Raising Kids in the Country
by Judith O'Reilly
Arriving in the middle of the countryside fresh from the city with a young family, it is fair to say I had no idea what I was getting myself in for. I grew up in the city; the countryside was something you saw on TV if there was nothing on another channel. As an adult, I believed the city to be my right, my natural home. You might spend a week in a holiday cottage somewhere green, and usually wet, but that was as far as it went. The countryside, my dear, was another place.
My husband and I spent seventeen years working in London. With two young children and another on the way, I finally gave in to his pleading and agreed to move to the North-East coast of England. We followed the dream, but living the dream is not necessarily easy. For a long time, I found it isolating. Living four kilometers from the nearest village took getting used to. Particularly when my husband was back at his desk in London for weeks at a time. At dusk, the children asleep, I walked out of the whinstone and sandstone cottage in a row of what used to be farm laborers’ cottages—the other cottages are holiday homes and empty most of the year. I looked out onto pastures where sheep and cattle graze; in the distance, a narrow blue-grey strip of sea and a lighthouse on the rocky islands off the coast. I waited for the lighthouse to blink, for the bats to notice me, swoop down and then away. I thought, Okay, so this is it then?
It is a cliché but true nonetheless—a happy mother makes for a happy home, and I struggled to get to grips with the world around me. The city girl took a while to become a country woman. On the very few occasions we went out for supper, conversation was of wheat prices, laminitis, and European Union agricultural subsidies—conversations that made you want to borrow a gun from the farmer sitting across from you and shoot yourself. While country pursuits like hunting and shooting, I viewed with blank incomprehension, if not downright hostility. As for pointy-toed shoes with attitude, there was far too much mud for heels.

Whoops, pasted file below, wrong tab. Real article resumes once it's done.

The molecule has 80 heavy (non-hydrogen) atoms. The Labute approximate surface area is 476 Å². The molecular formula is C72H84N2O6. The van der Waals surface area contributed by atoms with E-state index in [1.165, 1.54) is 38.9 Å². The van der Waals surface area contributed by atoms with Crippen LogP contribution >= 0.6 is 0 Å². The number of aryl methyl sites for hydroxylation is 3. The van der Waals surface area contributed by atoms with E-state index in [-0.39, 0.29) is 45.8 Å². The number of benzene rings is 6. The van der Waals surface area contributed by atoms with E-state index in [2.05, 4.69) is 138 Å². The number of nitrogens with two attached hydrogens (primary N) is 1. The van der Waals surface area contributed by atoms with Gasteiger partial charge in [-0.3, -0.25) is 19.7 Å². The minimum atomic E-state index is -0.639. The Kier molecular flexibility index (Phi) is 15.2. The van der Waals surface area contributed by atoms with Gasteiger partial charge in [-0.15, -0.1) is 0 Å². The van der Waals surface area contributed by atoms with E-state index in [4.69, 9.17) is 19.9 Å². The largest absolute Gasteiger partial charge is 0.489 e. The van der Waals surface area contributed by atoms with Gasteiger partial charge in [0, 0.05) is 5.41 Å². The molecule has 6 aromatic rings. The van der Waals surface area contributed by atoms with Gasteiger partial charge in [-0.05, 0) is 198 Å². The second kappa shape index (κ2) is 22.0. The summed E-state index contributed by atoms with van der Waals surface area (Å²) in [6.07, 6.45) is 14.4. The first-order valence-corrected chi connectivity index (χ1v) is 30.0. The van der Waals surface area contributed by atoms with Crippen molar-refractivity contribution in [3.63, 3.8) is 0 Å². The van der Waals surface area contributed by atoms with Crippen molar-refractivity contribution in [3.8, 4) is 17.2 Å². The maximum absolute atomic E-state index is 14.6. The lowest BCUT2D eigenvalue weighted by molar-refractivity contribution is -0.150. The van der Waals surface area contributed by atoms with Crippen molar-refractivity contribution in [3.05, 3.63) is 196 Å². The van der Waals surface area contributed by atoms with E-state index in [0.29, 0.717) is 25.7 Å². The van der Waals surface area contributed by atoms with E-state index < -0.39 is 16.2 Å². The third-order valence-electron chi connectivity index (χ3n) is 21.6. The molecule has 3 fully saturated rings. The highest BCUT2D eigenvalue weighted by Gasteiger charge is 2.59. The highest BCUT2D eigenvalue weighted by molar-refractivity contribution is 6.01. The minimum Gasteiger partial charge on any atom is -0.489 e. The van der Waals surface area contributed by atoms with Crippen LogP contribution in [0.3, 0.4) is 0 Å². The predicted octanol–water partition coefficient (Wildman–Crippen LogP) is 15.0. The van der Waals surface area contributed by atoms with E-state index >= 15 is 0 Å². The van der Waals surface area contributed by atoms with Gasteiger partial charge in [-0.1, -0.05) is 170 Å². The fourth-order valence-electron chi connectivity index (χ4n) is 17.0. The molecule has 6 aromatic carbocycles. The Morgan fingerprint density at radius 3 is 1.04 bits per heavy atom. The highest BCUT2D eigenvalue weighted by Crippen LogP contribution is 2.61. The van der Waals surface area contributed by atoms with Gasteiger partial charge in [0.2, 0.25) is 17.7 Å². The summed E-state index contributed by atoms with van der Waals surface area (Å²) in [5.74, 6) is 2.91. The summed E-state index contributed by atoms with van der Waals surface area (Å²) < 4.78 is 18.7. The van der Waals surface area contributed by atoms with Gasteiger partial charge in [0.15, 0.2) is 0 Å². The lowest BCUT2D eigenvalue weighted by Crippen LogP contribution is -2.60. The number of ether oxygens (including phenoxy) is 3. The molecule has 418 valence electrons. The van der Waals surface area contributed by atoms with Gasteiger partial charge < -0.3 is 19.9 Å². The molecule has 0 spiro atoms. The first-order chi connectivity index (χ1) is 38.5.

Only when I slowly started to develop friendships did I appreciate the country for what it was and what it had to offer my family. The village school had just over school children. My son’s previous school in the city had more than 400. These mothers were my way into the world around me, prepared to offer their time and friendship. In the city, no one drops by; they are too busy, they presume you are too busy, and anyway, they live too far. Here, fellow mothers dropped by coffee or called to say “How about the beach?”
In the UK, a letter signed by 300 academics, authors, and childcare experts last year warned that children’s health was deteriorating because they are losing the chance to play outside. They blamed computer games, parental anxieties, and academic pressures. My children take the beauty of the heathered moors, the rolling fields, and swaying barley crops for granted, and I could afford to feel smug as they climbed trees, built dens in the jungle garden, and adventured in the dunes on the beach. Instead of Nintendo DSs and X-boxes, body boards and footballs filled up my sons’ afterschool lives.
We do homework in the kitchen on the table in front of the Aga, a massive brooding range that throws out heat and makes the world a better place to be on a cold and damp November day. Nature, too, has become a teaching aid. I swapped hands-on interactive learning areas in city museums for walks in the woods. We gathered brambles, collected conkers, and made elderflower cordial. Not that I could teach them the difference between one tree and the next. I left that to my husband, who suddenly revealed himself to be a man who knows which a sycamore and which an ash. I have to say—I still do not know the difference. Instead of spotting fire engines and police cars, the boys spotted tractors and combine harvesters. My eldest informed me he wanted to be a farmer when he grew up. He knows that this boy and that boy have farms. And this is still a world where the farm is passed down the generation.
In city life, if you were lucky and the family home didn’t disappear in retirement home payments, you might expect to leave your semi-detached house to your children. (Presuming they would sell it and use the proceeds to fund a conservatory.) But in the country, there is an expectation that the farm will go the children and, hopefully, one of them will work it. As a newcomer, I wonder: “Will they want to?” I had to break the bad news to my own boy. We weren’t farmers. We were lookers-on. I suggested he might be an astronaut instead and fly a rocket round the stars not a huge wheeled tractor through the mud.
And good grief, but farming looks like hard work. A constant round of animal husbandry and plowing and planting and harrowing and harvesting. But I do not see food anymore as a simple fact of life. I see it as the end result of dedication and enterprise; the children, too, are aware that what they eat is grown and husbanded. They have drunk raw milk and lived to tell the tale, eaten their mother’s burnt bramble jam. They know she sheared a sheep and gave it the worst haircut of its life. They followed the hunt and have been to too many country shows to count. Sometimes, they talk about London and soldiers and the life they left behind. Mostly they say: “No” when I say, “Do you remember when we lived in the city?”